Summit Elevation (m): 3120
Trip Date: August 08 2015
Elevation Gain (m): 2200
Total Trip Distance (km): 26
Quick ‘n Dirty Rating: Class 3 – you fall, you break something
Difficulty Notes: A very remote peak, the main difficulty will be having enough energy to complete it!
Technical Rating: SC6; YDS (3rd)
GPS Track: Download
Map: Google Maps
After a long day on Corona Ridge where I was dealing with a stomach flu, we awoke at 04:30 surprisingly willing to tackle another long objective in the area – Marmota Peak. After staring at it for hours from our scramble of Corona Ridge, we were excited to see if our chosen route would go. The route was easy enough to spot – a high-line traverse (more side-hilling!!) along ridges and cliffs beneath South Totem and Spreading Peak before ascending a gully to a ridge abutting the west face of Marmota. From here we’d gain the upper ridge and traverse to the summit – one of two high points at the southern end. Unfortunately it was obvious from Corona Ridge that the cooler looking south peak was lower than the other two, and our GPS units confirmed that it was about 80m lower. The plan worked remarkably well. After a quick breakfast we were on our way in the dark. Steven led masterfully around the first part of the traverse until finally the day slowly dawned and we could navigate without head lamps. Of course the side-hilling was starting to wear a little thin by this time, but we slowly made our way past lovely hidden tarns and up more cascading streams until we were finally on the approach to our key access gully.
Annoying moraines blocked easy access and once again we were plodding up and down them before passing one last tarn and starting the loose ascent of the gully. Where the gully steepened, we cut climber’s left to gain the summit of the sw-ne ridge to Marmota’s west face. Even this ridge had some height gain / loss but the views were absolutely gorgeous on this clear, cool summer morning so we weren’t complaining. We even walked briefly on a remnant glacier before finally looking up at the 400 remaining vertical meters to the summit of Marmota, gained via black limestone steps with verglass and steep scree slopes. It took us almost 4 hours to this point, so a 5 hour ascent from the bivy was looking possible.
After ascending the slick, frozen dinner plate scree of Marmota’s west face we found ourselves with a heckuva view on the upper ridge of the mountain. A small glacier on the east side provided great views as we continued climbing straight up the ridge. We finally reached the summit around 5 hours after leaving our bivy and this was at a pretty fast pace. The views were absolutely mind blowing in the great morning light. No haze, no smoke and no obstructions. The summit measured at 3120m on both our barometric GPS units – well above the official height of Corona Ridge.
It was surprising how many remnant glaciers exist in this area. A few hundred years ago this must have been quite the icefield. I was determined to find an original ascent register, since we were sure that we were only the 2nd or 3rd ascent of this peak – it is way in the middle of nowhere. I almost gave up but persevered and I finally spotted a small film canister buried in the collapsed summit cairn! Yes – this is always a very exciting thing on a remote summit because you never know whose names you might find. The last time I found an original summit register was on Hooge Peak and that one was from 1946! This one was soaking wet but as I delicately unfolded the sheet of paper I could still read it. It was 43 years old and from the guidebook husband & wife team of Tony and Gillian Daffern! So cool. They ascended Marmota from Noyes Creek in 1972 – three years before I was born! I replaced their record with a dry sheet of paper and added our names. A possible 2nd ascent but I can’t know that for sure. I do know that not many folks have stood on the summit of Marmota Peak. Looking south we wondered if the crumbly summit there was any higher. Only one way to find out – we made our way over and up the loose pile of rocks. Nope. It is also 3120m and only because of the rickety cairn on it. After a ton of summit photos we prepared for the long descent.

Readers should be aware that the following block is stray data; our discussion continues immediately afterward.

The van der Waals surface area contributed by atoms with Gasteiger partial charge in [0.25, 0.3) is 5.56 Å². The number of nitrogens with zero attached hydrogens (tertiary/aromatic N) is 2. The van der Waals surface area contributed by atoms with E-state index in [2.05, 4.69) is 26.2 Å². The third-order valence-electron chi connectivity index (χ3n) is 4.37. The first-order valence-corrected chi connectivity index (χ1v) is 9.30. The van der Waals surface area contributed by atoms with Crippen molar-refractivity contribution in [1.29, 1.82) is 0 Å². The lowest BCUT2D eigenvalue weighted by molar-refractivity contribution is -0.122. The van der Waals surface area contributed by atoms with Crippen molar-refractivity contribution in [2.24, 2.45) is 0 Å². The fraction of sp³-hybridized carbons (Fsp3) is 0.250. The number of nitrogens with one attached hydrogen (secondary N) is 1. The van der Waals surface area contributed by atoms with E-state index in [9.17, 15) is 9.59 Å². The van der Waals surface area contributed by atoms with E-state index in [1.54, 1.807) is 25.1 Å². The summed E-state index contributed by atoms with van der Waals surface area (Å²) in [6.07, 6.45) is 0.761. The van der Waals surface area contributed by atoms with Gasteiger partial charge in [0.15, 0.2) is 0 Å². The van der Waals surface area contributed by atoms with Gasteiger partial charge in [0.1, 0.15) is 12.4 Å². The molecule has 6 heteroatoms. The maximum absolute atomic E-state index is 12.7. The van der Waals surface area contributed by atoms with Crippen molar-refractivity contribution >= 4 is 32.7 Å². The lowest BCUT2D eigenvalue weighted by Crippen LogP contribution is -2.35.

Our descent was fairly easy – simply retracing our ascent route. There were lots of ups and downs, of course, and tons of side-hilling again. Thankfully there was a nice cool breeze the entire time, making the summer heat bearable. We arrived at our bivy pretty stiff and sore from the previous 24 hours of exercise, but our trip time of 9 hours was excellent so we took half an hour to relax at camp before packing up and heading back up to the Totem col.
The day was quite warm as we worked our way back down Totem Creek to highway 93 but there were no difficulties other than the pain of even more side-hilling. When we got to the highway we found ourselves plodding along the black top with a lineup of cars waiting for the construction to let them past. Our parking plan worked perfectly as it was just ahead of the lineup. The construction workers I chatted with along the highway were quite surprised when I told them where we’d been. I heard them exclaiming as I walked away that they couldn’t imagine just “bushwhacking into the middle of nowhere” like we just did. It felt really good to get a couple of lesser known summits that are very lofty and extremely scenic and worthwhile. I’ll be back up Totem Creek one day to tag some more peaks back in the Spreading Creek Valley, but I’ll have to let my mind forget the nasty side-hilling first.